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Acts adopted amongst ancient Apostles appears applied association Assyria authority become believe body borough burgesses called cause charters Christ Coleridge common conclusion constitution derived early elected England English evidence existence expressed fact faith father feelings give given Gospel granted Greek guild hand Hebrew holy houses idea inhabitants INSTITUTION interest Italy Jerusalem Jewish Jews John judgment king land language London Lord meaning meeting Mill mind names nature never object officer once opinion ordinary original passed period philosophy positive possessed present principles privileges Proceedings question race reason reference remarkable represented Roberts Roman Royal sacred Saxon says Sir William Society speak spoke theory thing thought tongue towns translation true whole writings written
Page 89 - And when we were all fallen to the earth, I heard a voice speaking unto me, and saying in the Hebrew tongue, Saul, Saul, why persecutest thou me? it is hard for thee to kick against the pricks.
Page 225 - Whatever makes this mortal spirit feel The joy and greatness of its future being? There lives nor form nor feeling in my soul Unborrowed from my country. O divine And beauteous island! thou hast been my sole And most magnificent temple, in the which I walk with awe, and sing my stately songs, Loving the God that made me!— May my fears, My filial fears, be vain!
Page 168 - I will call no being good, who is not what I mean when I apply that epithet to my fellow creatures ; and if such a being can sentence me to hell for not so calling him, to hell I will go.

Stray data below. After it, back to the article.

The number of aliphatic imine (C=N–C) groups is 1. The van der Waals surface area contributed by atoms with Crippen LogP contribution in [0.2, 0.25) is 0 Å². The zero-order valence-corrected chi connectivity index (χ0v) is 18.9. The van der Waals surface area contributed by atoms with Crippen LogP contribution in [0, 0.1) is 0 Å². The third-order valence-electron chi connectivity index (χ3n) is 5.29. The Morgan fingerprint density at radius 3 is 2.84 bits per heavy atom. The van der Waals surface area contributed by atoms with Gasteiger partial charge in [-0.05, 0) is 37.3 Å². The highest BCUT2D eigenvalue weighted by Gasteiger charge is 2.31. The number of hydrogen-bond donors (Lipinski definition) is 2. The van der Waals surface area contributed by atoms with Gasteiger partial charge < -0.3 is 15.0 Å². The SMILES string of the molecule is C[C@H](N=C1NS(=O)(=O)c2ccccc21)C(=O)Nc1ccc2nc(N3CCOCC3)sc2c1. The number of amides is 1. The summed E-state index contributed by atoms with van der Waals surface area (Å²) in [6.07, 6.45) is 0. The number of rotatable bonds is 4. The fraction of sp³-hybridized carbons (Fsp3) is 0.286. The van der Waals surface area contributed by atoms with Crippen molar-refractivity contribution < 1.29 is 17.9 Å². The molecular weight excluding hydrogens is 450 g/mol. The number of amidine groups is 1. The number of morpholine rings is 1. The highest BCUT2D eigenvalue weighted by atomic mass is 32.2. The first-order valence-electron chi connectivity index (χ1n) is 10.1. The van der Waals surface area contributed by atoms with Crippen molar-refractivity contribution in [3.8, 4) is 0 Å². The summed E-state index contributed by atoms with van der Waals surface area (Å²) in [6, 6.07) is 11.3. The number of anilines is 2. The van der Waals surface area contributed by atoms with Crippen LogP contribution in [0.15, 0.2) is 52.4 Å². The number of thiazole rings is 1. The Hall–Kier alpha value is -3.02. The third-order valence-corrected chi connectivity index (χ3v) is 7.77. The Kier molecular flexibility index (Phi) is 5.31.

Page 219 - In all the successive courses of lectures delivered by me, since my first attempt at the Royal Institution, it has been, and it still remains, my object to prove that, in all points, from the most important to the most minute, the judgment of Shakespeare is commensurate with his genius, — nay, that his genius reveals itself in his judgment as in its most exalted form.
Page 211 - On the contrary, reason is the power of universal and necessary convictions, the source and substance of truths above sense, and having their evidence in themselves.
Page 220 - No work of true genius dares want its appropriate form, neither indeed is there any danger of this. As it must not, so genius cannot, be lawless: for it is even this that constitutes it genius — the power of acting creatively under laws of its own origination.
Page 88 - And the chief priests took the silver pieces, and said, It is not lawful for to put them into the treasury, because it is the price of blood. And they took counsel, and bought with them the potter's field, to bury strangers in. Wherefore that field was called, The field of blood, unto this day.
Page 221 - Shakspeare followed the main march of the human affections. He entered into no analysis of the passions or faiths of men, but assured himself that such and...
Page 68 - Christ for my brethren, my kinsmen according to the flesh : who are Israelites ; to whom pertaineth the adoption, and the glory, and the covenants, and the giving of the law, and the service of God, and the promises ; whose are the fathers, and of whom, as concerning the flesh, Christ came, who is over all, God blessed for ever. Amen.